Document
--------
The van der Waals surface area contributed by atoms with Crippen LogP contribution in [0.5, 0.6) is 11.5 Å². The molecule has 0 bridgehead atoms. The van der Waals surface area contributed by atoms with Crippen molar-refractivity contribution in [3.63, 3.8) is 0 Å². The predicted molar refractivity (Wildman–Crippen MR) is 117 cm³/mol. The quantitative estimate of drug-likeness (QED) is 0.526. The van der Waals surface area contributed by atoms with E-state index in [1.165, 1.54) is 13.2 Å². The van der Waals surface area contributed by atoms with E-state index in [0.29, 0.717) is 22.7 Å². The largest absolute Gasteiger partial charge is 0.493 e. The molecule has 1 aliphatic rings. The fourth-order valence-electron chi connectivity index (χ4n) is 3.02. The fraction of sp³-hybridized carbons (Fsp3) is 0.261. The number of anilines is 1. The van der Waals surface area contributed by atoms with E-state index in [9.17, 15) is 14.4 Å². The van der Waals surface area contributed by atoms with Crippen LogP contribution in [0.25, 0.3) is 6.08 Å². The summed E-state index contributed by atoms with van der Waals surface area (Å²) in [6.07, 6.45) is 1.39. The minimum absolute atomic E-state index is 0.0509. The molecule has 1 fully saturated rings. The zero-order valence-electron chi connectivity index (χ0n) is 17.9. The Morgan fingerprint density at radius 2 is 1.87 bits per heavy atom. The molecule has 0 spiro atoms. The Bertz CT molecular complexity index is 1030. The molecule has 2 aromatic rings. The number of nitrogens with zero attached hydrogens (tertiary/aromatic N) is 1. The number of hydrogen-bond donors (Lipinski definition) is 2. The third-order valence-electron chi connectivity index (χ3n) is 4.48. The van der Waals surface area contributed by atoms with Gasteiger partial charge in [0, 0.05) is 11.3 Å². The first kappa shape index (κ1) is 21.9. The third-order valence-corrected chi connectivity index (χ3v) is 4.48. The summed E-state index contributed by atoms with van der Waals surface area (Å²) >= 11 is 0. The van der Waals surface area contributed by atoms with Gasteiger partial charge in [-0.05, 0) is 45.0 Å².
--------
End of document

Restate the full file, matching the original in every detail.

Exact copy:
The van der Waals surface area contributed by atoms with Crippen LogP contribution in [0.5, 0.6) is 11.5 Å². The molecule has 0 bridgehead atoms. The van der Waals surface area contributed by atoms with Crippen molar-refractivity contribution in [3.63, 3.8) is 0 Å². The predicted molar refractivity (Wildman–Crippen MR) is 117 cm³/mol. The quantitative estimate of drug-likeness (QED) is 0.526. The van der Waals surface area contributed by atoms with E-state index in [1.165, 1.54) is 13.2 Å². The van der Waals surface area contributed by atoms with E-state index in [0.29, 0.717) is 22.7 Å². The largest absolute Gasteiger partial charge is 0.493 e. The molecule has 1 aliphatic rings. The fourth-order valence-electron chi connectivity index (χ4n) is 3.02. The fraction of sp³-hybridized carbons (Fsp3) is 0.261. The number of anilines is 1. The van der Waals surface area contributed by atoms with E-state index in [9.17, 15) is 14.4 Å². The van der Waals surface area contributed by atoms with Crippen LogP contribution in [0.25, 0.3) is 6.08 Å². The summed E-state index contributed by atoms with van der Waals surface area (Å²) in [6.07, 6.45) is 1.39. The minimum absolute atomic E-state index is 0.0509. The molecule has 1 fully saturated rings. The zero-order valence-electron chi connectivity index (χ0n) is 17.9. The Morgan fingerprint density at radius 2 is 1.87 bits per heavy atom. The molecule has 0 spiro atoms. The Bertz CT molecular complexity index is 1030. The molecule has 2 aromatic rings. The number of nitrogens with zero attached hydrogens (tertiary/aromatic N) is 1. The number of hydrogen-bond donors (Lipinski definition) is 2. The third-order valence-electron chi connectivity index (χ3n) is 4.48. The van der Waals surface area contributed by atoms with Gasteiger partial charge in [0, 0.05) is 11.3 Å². The first kappa shape index (κ1) is 21.9. The third-order valence-corrected chi connectivity index (χ3v) is 4.48. The summed E-state index contributed by atoms with van der Waals surface area (Å²) >= 11 is 0. The van der Waals surface area contributed by atoms with Gasteiger partial charge in [-0.05, 0) is 45.0 Å².